This was the book that made me think that living a writing life in New York could be a life worth living.

All these years later it’s no revelation to say that I’m not a writer of towering talent like Mailer or with the great soul of Breslin, but after beginning my studies with Mailer I have perhaps become a writer like Flaherty, who was 47 when he died in 1984, just before publishing a pretty good novel called Tin Wife. Maybe that’s what it means to be a great figure like Mailer—you start ripples that meet ripples that start other ripples that keep going and going, all the way to an unimagined shore.


Thanks to the folks at Robin’s Bookstore in Philadelphia for holding a reading for me. Ray Garman (below left) and his colleagues were very helpful. He has promised to send a recording of the event–which I hope captures the sound of what can only be described as a mini-festival–cheers, applause, horns–that broke out in the middle of my act. (I would like to claim that they were for me, but–but this is MY blog. So, yeah–they were for me. Hell yeah they were.) Right?”

Also thanks to Duane Swierczynski (below right), who gave me a wonderful introduction in which he committed Flattery in the First Degree, saying that when he was an undergraduate “I knew the masthead of SPY like Beatlemaniacs knew the names John, Paul, George and Ringo. . . .So imagine my surprise when a college professor told me, “Hey, you know Jamie Malanowski is a La Salle grad, don’t you?” This was someone saying, “Hey, you knew George Harrison went here, don’t ya?”’ Now students, that’s a compliment. Duane also conducted an interview with me that he posted on his website. It’s up now. Ray Garman and mephiladelphia-reading-002.jpgMe and David

It was especially great to see my cousin-in-law David McGinley (above), who is a painter who lives in Philadelphia. (He gave me a beautiful print of one of his works as a gift, which is about to hung in a place of honor chez Malanowski .) David and I became friends a few years ago when, performing under the name Keith Primi, he was part of the acting troupe that played in Loose Lips, the Off-Broadway show that Kurt Andersen and Lisa Birnbach and I wrote. David played Prince Charles, Charles Manson, Andrew Wylie, and many others personages, and he was just hilarious. The art world’s lucky to have such a gifted fellow in its company.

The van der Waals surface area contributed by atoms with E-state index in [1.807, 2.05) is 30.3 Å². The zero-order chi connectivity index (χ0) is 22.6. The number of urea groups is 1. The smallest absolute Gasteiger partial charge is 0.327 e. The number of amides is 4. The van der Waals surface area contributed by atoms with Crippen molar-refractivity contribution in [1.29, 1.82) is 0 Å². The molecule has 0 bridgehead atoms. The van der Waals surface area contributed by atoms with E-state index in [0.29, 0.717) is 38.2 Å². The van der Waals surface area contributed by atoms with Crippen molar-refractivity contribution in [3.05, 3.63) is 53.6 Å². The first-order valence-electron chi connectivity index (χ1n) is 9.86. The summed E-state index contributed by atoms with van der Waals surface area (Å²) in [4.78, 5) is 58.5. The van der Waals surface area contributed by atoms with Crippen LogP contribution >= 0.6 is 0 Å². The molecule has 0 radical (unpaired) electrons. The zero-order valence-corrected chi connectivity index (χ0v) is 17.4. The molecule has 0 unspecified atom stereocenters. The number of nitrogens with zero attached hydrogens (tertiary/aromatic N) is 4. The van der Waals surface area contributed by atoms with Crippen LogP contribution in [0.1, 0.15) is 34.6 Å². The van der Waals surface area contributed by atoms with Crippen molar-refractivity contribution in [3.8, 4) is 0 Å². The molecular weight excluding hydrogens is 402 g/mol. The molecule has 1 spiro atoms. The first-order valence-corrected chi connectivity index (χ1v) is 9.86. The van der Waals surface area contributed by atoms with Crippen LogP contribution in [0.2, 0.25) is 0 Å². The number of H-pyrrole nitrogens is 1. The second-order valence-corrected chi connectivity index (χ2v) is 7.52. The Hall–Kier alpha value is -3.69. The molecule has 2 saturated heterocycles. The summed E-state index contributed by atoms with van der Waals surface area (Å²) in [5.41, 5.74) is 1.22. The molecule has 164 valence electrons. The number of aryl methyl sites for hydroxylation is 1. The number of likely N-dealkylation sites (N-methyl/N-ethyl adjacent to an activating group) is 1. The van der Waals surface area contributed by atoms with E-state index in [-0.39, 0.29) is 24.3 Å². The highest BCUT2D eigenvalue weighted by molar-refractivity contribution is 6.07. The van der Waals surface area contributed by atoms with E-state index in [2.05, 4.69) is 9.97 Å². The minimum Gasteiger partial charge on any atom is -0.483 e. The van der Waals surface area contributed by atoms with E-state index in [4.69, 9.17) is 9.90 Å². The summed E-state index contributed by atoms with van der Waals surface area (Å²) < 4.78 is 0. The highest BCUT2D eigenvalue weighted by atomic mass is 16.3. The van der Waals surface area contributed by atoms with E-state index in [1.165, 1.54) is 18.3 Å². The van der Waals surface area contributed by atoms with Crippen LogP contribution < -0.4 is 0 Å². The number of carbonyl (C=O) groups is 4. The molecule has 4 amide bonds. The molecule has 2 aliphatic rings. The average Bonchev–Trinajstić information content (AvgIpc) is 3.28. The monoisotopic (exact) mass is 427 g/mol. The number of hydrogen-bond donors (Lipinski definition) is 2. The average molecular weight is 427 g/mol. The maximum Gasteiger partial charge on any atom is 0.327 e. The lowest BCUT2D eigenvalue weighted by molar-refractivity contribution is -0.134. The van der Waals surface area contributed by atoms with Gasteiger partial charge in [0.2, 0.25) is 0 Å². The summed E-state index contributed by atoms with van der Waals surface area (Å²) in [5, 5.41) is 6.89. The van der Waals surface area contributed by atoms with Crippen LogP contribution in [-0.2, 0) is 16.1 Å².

Michael White runs a daily amusing caption contest at his site, and thus it came as almost no surprise when he was one of the winners of the amusing New Yorker Cartoon Anti-Caption Contest (one of a series) that my friend Daniel Radosh runs on his site, As it happens, Michael’s prize was a copy of The Coup. Showing himself to a man who takes his prizes seriously, Michael read the book, and showing himself to be the product of well-mannered upbringing, he wrote me a note. It says, “I’m no book reviewer, but any book that keeps me interested enough to read straight through in one sitting, as The Coup did, is a winner. The pacing was crisp, the satire wonderful, and the characters all too convincingly real. Every time the plot seemed to have a hole opening up (won’t someone figure out the Tom Ralston pool / Godwin Pope connection?), the story ended up filling it in. The ending was indeed ‘altogether satisfying’, to steal from Kurt Andersen‘s review on the back cover. In short, thanks very much, and congratulations on the success of your book.’’

Thanks, dude, I appreciate it. Continue reading “MAIL CALL!”